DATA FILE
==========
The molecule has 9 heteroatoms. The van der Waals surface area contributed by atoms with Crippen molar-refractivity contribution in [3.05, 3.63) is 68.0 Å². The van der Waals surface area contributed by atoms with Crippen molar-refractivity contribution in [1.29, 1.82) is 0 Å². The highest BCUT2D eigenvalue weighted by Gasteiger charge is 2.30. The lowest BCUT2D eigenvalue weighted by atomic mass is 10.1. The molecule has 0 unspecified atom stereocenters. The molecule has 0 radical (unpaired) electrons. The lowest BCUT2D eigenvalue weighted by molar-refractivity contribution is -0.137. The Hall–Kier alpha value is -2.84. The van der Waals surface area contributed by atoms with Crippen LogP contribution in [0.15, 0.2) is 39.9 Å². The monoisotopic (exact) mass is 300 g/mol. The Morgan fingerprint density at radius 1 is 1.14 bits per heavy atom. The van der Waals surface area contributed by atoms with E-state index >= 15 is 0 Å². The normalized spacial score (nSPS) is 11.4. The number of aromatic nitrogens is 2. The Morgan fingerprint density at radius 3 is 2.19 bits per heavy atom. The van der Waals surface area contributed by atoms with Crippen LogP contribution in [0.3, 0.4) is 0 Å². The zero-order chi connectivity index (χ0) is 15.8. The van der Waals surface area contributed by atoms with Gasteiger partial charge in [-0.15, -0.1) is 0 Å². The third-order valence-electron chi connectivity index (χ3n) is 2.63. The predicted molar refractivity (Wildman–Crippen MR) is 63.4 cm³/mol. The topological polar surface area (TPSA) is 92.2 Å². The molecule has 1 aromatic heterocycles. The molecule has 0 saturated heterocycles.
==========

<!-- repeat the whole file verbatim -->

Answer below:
The molecule has 9 heteroatoms. The van der Waals surface area contributed by atoms with Crippen molar-refractivity contribution in [3.05, 3.63) is 68.0 Å². The van der Waals surface area contributed by atoms with Crippen molar-refractivity contribution in [1.29, 1.82) is 0 Å². The highest BCUT2D eigenvalue weighted by Gasteiger charge is 2.30. The lowest BCUT2D eigenvalue weighted by atomic mass is 10.1. The molecule has 0 unspecified atom stereocenters. The molecule has 0 radical (unpaired) electrons. The lowest BCUT2D eigenvalue weighted by molar-refractivity contribution is -0.137. The Hall–Kier alpha value is -2.84. The van der Waals surface area contributed by atoms with Crippen LogP contribution in [0.15, 0.2) is 39.9 Å². The monoisotopic (exact) mass is 300 g/mol. The Morgan fingerprint density at radius 1 is 1.14 bits per heavy atom. The van der Waals surface area contributed by atoms with E-state index >= 15 is 0 Å². The normalized spacial score (nSPS) is 11.4. The number of aromatic nitrogens is 2. The Morgan fingerprint density at radius 3 is 2.19 bits per heavy atom. The van der Waals surface area contributed by atoms with Crippen LogP contribution in [0.3, 0.4) is 0 Å². The zero-order chi connectivity index (χ0) is 15.8. The van der Waals surface area contributed by atoms with Gasteiger partial charge in [-0.15, -0.1) is 0 Å². The third-order valence-electron chi connectivity index (χ3n) is 2.63. The predicted molar refractivity (Wildman–Crippen MR) is 63.4 cm³/mol. The topological polar surface area (TPSA) is 92.2 Å². The molecule has 1 aromatic heterocycles. The molecule has 0 saturated heterocycles.